In the next 20 years, the schools in need of the most help may not be the schools in inner cities like Newark or Detroit. Instead, they may be in far-flung suburbs and exurbs, where immigrants are flocking in increasing numbers, according to new projections from the U.S. Census Bureau.We've known for a while that the new immigrant frontier was in the suburbs, but are education officials and reformers paying attention? Hispanics are the fastest growing suburban group, and, as the New York Times pointed out today,
"Graduation rates for blacks and Hispanics -- the overwhelming majority of all immigrants in the United States -- are far below those for whites. The trend line therefore suggests that the country will be facing a growing shortage of educated Americans as global competition intensifies, particularly as other countries' graduation levels rise."
Suburban schools will increasingly need to grapple with the needs of immigrant students, many of whom may not speak English when they arrive in school and who are more likely to live in low-income families than their white counterparts. It could be easier for suburban school districts, with their more manageable sizes, to adjust to newcomers. One might also hope that these demographic shifts suggest a move toward more desegregated school environments -- a plus, since immigrant students have been shown to perform better in desegregated schools.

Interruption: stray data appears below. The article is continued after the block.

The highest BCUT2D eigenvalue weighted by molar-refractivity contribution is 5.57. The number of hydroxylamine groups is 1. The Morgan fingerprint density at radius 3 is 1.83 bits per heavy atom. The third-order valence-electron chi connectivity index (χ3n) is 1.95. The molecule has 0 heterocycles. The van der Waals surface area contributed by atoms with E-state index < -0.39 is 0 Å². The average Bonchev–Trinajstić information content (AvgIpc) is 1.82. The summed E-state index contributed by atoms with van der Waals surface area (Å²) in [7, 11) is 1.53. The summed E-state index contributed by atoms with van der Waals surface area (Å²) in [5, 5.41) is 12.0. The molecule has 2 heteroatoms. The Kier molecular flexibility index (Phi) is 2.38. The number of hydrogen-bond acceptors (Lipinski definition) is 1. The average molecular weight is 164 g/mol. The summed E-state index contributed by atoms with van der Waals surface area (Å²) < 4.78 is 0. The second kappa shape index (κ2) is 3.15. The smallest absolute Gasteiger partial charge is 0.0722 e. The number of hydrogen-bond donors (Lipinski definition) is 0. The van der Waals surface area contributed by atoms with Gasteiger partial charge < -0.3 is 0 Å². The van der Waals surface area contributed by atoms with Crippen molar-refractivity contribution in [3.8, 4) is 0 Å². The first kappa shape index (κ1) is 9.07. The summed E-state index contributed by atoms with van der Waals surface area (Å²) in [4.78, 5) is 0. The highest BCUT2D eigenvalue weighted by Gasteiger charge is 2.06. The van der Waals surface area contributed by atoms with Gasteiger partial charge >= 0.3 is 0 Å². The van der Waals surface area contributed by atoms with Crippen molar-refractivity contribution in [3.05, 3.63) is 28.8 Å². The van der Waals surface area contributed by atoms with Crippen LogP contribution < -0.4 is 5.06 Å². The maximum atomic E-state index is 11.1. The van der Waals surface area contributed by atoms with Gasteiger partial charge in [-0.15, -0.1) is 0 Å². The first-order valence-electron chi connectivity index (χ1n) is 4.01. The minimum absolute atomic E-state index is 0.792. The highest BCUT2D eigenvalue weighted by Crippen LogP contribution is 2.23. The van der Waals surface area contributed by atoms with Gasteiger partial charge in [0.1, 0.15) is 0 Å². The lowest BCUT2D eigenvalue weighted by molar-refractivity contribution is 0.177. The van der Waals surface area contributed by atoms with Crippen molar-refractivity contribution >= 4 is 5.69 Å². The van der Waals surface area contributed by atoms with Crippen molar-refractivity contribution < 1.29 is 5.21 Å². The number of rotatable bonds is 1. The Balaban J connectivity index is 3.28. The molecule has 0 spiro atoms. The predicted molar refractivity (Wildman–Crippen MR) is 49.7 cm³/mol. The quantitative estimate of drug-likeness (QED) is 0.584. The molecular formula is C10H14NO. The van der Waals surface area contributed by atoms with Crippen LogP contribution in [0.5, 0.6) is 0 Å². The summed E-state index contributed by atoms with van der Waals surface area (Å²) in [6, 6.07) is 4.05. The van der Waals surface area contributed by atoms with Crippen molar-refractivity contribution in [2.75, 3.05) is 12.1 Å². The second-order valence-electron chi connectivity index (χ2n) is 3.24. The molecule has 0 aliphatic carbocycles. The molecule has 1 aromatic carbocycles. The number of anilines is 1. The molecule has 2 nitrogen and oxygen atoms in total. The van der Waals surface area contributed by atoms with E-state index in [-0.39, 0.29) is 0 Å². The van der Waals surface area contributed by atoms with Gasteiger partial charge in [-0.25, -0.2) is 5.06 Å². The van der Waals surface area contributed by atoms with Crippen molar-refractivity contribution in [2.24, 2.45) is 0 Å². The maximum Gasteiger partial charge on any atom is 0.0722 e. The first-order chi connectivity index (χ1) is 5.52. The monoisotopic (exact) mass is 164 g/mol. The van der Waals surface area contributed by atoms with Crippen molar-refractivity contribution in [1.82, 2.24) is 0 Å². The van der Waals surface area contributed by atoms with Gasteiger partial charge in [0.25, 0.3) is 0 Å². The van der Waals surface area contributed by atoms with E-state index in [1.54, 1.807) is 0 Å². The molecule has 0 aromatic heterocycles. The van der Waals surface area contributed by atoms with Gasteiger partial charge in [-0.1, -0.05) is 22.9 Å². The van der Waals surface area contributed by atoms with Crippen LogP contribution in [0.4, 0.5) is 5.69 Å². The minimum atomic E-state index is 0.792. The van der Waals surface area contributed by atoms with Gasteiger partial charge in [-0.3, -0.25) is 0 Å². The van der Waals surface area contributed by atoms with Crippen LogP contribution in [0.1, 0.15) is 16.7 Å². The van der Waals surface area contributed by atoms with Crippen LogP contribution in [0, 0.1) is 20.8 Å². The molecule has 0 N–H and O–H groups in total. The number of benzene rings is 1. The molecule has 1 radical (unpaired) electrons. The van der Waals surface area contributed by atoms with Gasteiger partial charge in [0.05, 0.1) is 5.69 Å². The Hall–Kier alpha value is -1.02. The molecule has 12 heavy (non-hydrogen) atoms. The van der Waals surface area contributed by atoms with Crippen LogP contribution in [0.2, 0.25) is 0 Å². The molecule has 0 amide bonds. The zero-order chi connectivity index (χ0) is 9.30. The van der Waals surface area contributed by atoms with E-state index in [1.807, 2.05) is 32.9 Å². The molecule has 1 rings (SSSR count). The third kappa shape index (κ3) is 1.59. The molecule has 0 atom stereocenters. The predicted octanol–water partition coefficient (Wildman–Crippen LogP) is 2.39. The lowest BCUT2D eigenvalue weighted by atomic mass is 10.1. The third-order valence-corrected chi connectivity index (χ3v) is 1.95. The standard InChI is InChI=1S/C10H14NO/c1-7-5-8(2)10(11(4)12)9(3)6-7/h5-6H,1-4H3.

But the data suggest that living patterns are not necessarily getting more integrated, and many schools are already struggling with how best to serve these students. Their current problems provide a grim glimpse of the future.
It's unclear if strategies currently being tried in urban school settings will work in suburban settings. (In many cases, it's an open question as to whether they're even working in urban settings.)
Do charter schools and school choices make sense in these smaller, less dense districts? Will the districts be able to afford interventions like preschool and alternative high schools when faced with decreasing tax bases? Will they want to do so in places where voters decide whether to vote the school budget up or down? Will it be harder to attract good teachers and school leaders and cull bad ones in the relative isolation of a suburb?
There are examples of suburban districts that have managed well; Montgomery County, outside Baltimore, is one of them. Discussions about what works best and what doesn't work in struggling suburban schools are pretty rare, however. I suspect they'll become more common in the very near future.
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